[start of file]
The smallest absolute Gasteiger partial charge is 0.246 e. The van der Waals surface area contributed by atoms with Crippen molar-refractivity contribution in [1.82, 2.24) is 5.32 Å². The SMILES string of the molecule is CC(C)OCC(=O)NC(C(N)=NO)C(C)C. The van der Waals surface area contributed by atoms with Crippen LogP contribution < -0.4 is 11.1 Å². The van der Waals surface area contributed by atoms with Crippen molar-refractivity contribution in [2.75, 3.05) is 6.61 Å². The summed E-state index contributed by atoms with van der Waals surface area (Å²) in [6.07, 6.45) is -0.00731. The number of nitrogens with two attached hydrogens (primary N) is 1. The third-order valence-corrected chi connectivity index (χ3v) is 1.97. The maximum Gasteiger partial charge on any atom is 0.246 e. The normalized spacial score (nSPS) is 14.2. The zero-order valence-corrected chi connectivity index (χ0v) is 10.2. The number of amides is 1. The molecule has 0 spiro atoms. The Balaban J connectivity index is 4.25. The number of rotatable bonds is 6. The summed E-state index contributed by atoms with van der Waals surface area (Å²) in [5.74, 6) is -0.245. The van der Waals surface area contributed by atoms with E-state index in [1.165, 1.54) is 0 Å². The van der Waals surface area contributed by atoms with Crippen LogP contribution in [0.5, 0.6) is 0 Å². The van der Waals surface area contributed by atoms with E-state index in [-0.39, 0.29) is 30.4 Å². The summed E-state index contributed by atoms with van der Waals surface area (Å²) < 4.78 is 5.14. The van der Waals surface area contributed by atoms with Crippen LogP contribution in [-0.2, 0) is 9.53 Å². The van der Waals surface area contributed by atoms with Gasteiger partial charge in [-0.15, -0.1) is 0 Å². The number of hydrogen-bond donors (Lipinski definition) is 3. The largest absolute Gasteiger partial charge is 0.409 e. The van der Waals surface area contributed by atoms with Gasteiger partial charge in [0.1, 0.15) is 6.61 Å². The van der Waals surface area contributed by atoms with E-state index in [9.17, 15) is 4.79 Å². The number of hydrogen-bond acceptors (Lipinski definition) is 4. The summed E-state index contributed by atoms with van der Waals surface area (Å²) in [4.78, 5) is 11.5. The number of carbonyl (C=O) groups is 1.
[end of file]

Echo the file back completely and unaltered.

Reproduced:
The smallest absolute Gasteiger partial charge is 0.246 e. The van der Waals surface area contributed by atoms with Crippen molar-refractivity contribution in [1.82, 2.24) is 5.32 Å². The SMILES string of the molecule is CC(C)OCC(=O)NC(C(N)=NO)C(C)C. The van der Waals surface area contributed by atoms with Crippen LogP contribution < -0.4 is 11.1 Å². The van der Waals surface area contributed by atoms with Crippen molar-refractivity contribution in [2.75, 3.05) is 6.61 Å². The summed E-state index contributed by atoms with van der Waals surface area (Å²) in [6.07, 6.45) is -0.00731. The number of nitrogens with two attached hydrogens (primary N) is 1. The third-order valence-corrected chi connectivity index (χ3v) is 1.97. The maximum Gasteiger partial charge on any atom is 0.246 e. The normalized spacial score (nSPS) is 14.2. The zero-order valence-corrected chi connectivity index (χ0v) is 10.2. The number of amides is 1. The molecule has 0 spiro atoms. The Balaban J connectivity index is 4.25. The number of rotatable bonds is 6. The summed E-state index contributed by atoms with van der Waals surface area (Å²) in [5.74, 6) is -0.245. The van der Waals surface area contributed by atoms with E-state index in [1.165, 1.54) is 0 Å². The van der Waals surface area contributed by atoms with Crippen LogP contribution in [0.5, 0.6) is 0 Å². The van der Waals surface area contributed by atoms with E-state index in [-0.39, 0.29) is 30.4 Å². The summed E-state index contributed by atoms with van der Waals surface area (Å²) < 4.78 is 5.14. The van der Waals surface area contributed by atoms with Crippen LogP contribution in [-0.2, 0) is 9.53 Å². The van der Waals surface area contributed by atoms with Gasteiger partial charge in [-0.15, -0.1) is 0 Å². The number of hydrogen-bond donors (Lipinski definition) is 3. The largest absolute Gasteiger partial charge is 0.409 e. The van der Waals surface area contributed by atoms with Gasteiger partial charge in [0.1, 0.15) is 6.61 Å². The van der Waals surface area contributed by atoms with E-state index in [9.17, 15) is 4.79 Å². The number of hydrogen-bond acceptors (Lipinski definition) is 4. The summed E-state index contributed by atoms with van der Waals surface area (Å²) in [4.78, 5) is 11.5. The number of carbonyl (C=O) groups is 1.